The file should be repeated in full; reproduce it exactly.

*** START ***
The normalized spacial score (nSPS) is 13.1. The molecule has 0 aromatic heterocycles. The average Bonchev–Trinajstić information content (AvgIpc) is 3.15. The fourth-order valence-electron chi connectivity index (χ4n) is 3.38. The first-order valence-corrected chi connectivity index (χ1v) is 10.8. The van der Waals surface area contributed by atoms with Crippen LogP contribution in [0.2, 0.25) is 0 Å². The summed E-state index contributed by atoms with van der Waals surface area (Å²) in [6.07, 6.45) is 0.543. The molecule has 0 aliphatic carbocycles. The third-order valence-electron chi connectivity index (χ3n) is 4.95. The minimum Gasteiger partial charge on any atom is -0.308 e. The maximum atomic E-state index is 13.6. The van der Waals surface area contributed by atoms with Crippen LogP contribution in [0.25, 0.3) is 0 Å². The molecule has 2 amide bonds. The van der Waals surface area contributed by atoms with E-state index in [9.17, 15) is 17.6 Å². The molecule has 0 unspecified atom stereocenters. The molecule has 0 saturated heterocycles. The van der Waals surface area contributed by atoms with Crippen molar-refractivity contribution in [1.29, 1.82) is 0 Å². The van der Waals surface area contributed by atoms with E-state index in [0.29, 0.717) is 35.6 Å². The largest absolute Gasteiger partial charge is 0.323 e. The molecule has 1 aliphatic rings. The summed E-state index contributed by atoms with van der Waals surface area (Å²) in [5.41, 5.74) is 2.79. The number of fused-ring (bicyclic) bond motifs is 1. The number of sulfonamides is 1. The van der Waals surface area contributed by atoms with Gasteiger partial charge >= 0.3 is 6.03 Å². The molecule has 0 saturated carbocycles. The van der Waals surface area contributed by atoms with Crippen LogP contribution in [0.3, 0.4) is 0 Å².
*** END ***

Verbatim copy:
The normalized spacial score (nSPS) is 13.1. The molecule has 0 aromatic heterocycles. The average Bonchev–Trinajstić information content (AvgIpc) is 3.15. The fourth-order valence-electron chi connectivity index (χ4n) is 3.38. The first-order valence-corrected chi connectivity index (χ1v) is 10.8. The van der Waals surface area contributed by atoms with Crippen LogP contribution in [0.2, 0.25) is 0 Å². The summed E-state index contributed by atoms with van der Waals surface area (Å²) in [6.07, 6.45) is 0.543. The molecule has 0 aliphatic carbocycles. The third-order valence-electron chi connectivity index (χ3n) is 4.95. The minimum Gasteiger partial charge on any atom is -0.308 e. The maximum atomic E-state index is 13.6. The van der Waals surface area contributed by atoms with Crippen LogP contribution in [0.25, 0.3) is 0 Å². The molecule has 2 amide bonds. The van der Waals surface area contributed by atoms with E-state index in [9.17, 15) is 17.6 Å². The molecule has 0 unspecified atom stereocenters. The molecule has 0 saturated heterocycles. The van der Waals surface area contributed by atoms with Crippen molar-refractivity contribution in [1.29, 1.82) is 0 Å². The van der Waals surface area contributed by atoms with E-state index in [0.29, 0.717) is 35.6 Å². The largest absolute Gasteiger partial charge is 0.323 e. The molecule has 1 aliphatic rings. The summed E-state index contributed by atoms with van der Waals surface area (Å²) in [5.41, 5.74) is 2.79. The number of fused-ring (bicyclic) bond motifs is 1. The number of sulfonamides is 1. The van der Waals surface area contributed by atoms with Gasteiger partial charge >= 0.3 is 6.03 Å². The molecule has 0 saturated carbocycles. The van der Waals surface area contributed by atoms with Crippen LogP contribution in [0.3, 0.4) is 0 Å².